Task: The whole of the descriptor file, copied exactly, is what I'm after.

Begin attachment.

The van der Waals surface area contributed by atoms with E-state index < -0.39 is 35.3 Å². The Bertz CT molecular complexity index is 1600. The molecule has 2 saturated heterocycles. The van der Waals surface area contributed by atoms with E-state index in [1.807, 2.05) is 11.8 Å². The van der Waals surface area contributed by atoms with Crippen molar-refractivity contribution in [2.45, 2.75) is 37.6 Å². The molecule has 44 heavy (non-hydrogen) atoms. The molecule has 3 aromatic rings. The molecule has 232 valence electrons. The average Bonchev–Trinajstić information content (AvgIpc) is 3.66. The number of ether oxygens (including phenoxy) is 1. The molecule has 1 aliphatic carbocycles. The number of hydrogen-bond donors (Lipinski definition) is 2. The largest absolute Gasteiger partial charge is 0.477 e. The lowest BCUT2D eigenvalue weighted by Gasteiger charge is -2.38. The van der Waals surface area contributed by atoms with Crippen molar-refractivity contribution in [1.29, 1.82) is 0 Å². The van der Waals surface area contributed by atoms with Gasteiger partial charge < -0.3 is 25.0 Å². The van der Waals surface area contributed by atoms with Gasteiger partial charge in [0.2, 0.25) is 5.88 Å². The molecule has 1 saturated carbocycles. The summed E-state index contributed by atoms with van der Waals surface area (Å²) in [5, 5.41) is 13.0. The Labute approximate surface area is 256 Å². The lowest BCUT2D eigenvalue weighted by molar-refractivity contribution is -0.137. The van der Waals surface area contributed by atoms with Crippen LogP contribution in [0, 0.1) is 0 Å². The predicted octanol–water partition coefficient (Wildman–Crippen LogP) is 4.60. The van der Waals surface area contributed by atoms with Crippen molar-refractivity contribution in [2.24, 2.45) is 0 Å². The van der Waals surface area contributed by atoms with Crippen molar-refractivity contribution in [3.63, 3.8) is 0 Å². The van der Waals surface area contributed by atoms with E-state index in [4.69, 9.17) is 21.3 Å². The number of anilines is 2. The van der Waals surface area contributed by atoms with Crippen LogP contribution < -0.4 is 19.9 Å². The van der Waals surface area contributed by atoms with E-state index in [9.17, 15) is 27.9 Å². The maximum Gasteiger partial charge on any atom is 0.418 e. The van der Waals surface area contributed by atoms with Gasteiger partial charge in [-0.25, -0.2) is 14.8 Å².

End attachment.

The van der Waals surface area contributed by atoms with E-state index < -0.39 is 35.3 Å². The Bertz CT molecular complexity index is 1600. The molecule has 2 saturated heterocycles. The van der Waals surface area contributed by atoms with E-state index in [1.807, 2.05) is 11.8 Å². The van der Waals surface area contributed by atoms with Crippen molar-refractivity contribution in [2.45, 2.75) is 37.6 Å². The molecule has 44 heavy (non-hydrogen) atoms. The molecule has 3 aromatic rings. The molecule has 232 valence electrons. The average Bonchev–Trinajstić information content (AvgIpc) is 3.66. The number of ether oxygens (including phenoxy) is 1. The molecule has 1 aliphatic carbocycles. The number of hydrogen-bond donors (Lipinski definition) is 2. The largest absolute Gasteiger partial charge is 0.477 e. The lowest BCUT2D eigenvalue weighted by Gasteiger charge is -2.38. The van der Waals surface area contributed by atoms with Crippen molar-refractivity contribution in [1.29, 1.82) is 0 Å². The van der Waals surface area contributed by atoms with Gasteiger partial charge < -0.3 is 25.0 Å². The van der Waals surface area contributed by atoms with Gasteiger partial charge in [0.2, 0.25) is 5.88 Å². The molecule has 1 saturated carbocycles. The summed E-state index contributed by atoms with van der Waals surface area (Å²) in [5, 5.41) is 13.0. The Labute approximate surface area is 256 Å². The lowest BCUT2D eigenvalue weighted by molar-refractivity contribution is -0.137. The van der Waals surface area contributed by atoms with Crippen LogP contribution in [0, 0.1) is 0 Å². The predicted octanol–water partition coefficient (Wildman–Crippen LogP) is 4.60. The van der Waals surface area contributed by atoms with Crippen molar-refractivity contribution in [2.24, 2.45) is 0 Å². The van der Waals surface area contributed by atoms with Crippen molar-refractivity contribution in [3.63, 3.8) is 0 Å². The van der Waals surface area contributed by atoms with E-state index in [4.69, 9.17) is 21.3 Å². The number of anilines is 2. The van der Waals surface area contributed by atoms with Crippen LogP contribution < -0.4 is 19.9 Å². The van der Waals surface area contributed by atoms with E-state index in [9.17, 15) is 27.9 Å². The maximum Gasteiger partial charge on any atom is 0.418 e. The van der Waals surface area contributed by atoms with Gasteiger partial charge in [-0.25, -0.2) is 14.8 Å².